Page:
- The Washington Times - Monday, September 4, 2006

BAGHDAD — Police found the tortured, blindfolded bodies of 33 men scattered across the capital yesterday and the U.S.-led coalition reported combat deaths of seven servicemen, a day after Iraqi leaders said the capture of a top terror suspect would reduce violence.

Assailants abducted Ghanim Ghudayer, a soccer star and member of Iraq’s Olympic team. Considered one of the best players on Baghdad’s Air Force Club, the 22-year-old was taken Sunday evening by unknown assailants, some of whom were wearing military uniforms, police said.

An al Qaeda-affiliated group dismissed the Iraqi government’s assertion that the organization’s second most important leader had been arrested, suggesting the man was not a senior figure and denying the terror group had suffered a significant blow.

On Sunday, Iraq’s national security adviser announced the arrest of Hamed Jumaa Farid al-Saeedi, also known as Abu Humam or Abu Rana, and said the arrest had left al Qaeda in Iraq suffering a “serious leadership crisis.”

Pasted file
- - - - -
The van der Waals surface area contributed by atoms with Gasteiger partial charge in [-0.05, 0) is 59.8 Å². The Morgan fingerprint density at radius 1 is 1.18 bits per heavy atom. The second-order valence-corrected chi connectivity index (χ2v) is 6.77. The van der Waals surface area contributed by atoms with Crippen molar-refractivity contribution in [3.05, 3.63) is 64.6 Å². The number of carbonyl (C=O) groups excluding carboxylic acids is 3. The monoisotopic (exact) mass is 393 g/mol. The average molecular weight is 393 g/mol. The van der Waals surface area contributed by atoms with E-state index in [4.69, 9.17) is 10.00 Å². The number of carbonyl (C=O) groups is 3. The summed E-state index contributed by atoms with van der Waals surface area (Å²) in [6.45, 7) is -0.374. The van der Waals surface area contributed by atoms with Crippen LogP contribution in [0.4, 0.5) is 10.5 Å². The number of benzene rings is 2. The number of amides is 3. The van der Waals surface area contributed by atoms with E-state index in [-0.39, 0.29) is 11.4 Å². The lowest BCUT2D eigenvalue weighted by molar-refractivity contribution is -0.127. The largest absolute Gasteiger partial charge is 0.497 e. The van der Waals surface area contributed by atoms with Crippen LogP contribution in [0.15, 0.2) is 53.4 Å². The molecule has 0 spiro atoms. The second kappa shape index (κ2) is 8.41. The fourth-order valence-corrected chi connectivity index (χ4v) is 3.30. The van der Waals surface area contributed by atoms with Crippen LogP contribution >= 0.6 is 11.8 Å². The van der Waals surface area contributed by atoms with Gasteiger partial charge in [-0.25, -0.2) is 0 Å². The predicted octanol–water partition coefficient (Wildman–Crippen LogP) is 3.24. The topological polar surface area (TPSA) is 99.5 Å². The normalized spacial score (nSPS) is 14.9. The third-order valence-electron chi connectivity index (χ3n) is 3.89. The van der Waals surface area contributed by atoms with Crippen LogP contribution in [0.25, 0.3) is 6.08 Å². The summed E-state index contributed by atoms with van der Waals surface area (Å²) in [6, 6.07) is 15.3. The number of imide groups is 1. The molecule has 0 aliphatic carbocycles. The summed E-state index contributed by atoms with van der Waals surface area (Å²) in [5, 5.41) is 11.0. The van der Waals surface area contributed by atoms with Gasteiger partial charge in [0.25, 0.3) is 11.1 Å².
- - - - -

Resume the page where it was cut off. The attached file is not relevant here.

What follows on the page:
But the Mujahedeen Shura Council, an umbrella organization of Sunni Arab extremist groups that includes al Qaeda in Iraq, issued a statement yesterday saying its “leadership was in the best condition.”

Al-Saeedi was involved in the Feb. 22 bombing of a Shi’ite shrine in Samarra, said Mouwafak al-Rubaie, Iraq’s national security adviser.

The attack inflamed tensions between Shi’ite and Sunni Muslims and set off reprisals that have killed hundreds of Iraqis, including those found yesterday in Baghdad.

Police said the 33 bullet-riddled bodies all showed signs of torture and had their hands and feet bound. The men had been dumped in several neighborhoods, police said.

Two other bodies were found dumped on a highway in Kut, 100 miles southeast of Baghdad. Both had been shot in the head and chest, said Maamoun Ajil al-Robaiei at Kut hospital’s morgue.

The Mujahedeen Shura Council’s statement also said insurgents have been inflicting heavy losses on U.S. troops in western Anbar province and in Baghdad.

The U.S.-led coalition said seven of its personnel — five Americans and two Britons — had been killed in the past two days.

On Sunday, two U.S. Marines were killed in Anbar and two Army soldiers died from roadside bombs in Mosul, 225 miles northwest of Baghdad, and near Baqouba, 35 miles northeast of the capital. Another soldier was killed yesterday by a roadside bomb. A sixth American died of injuries not related to combat, the military said.

In the south, a roadside bomb killed two British soldiers and seriously wounded a third north of the southern city of Basra, said a British military spokesman, Maj. Charlie Burbridge.

British Foreign Secretary Margaret Beckett arrived in the capital yesterday on an unannounced visit, her first to Iraq since taking the post in May.

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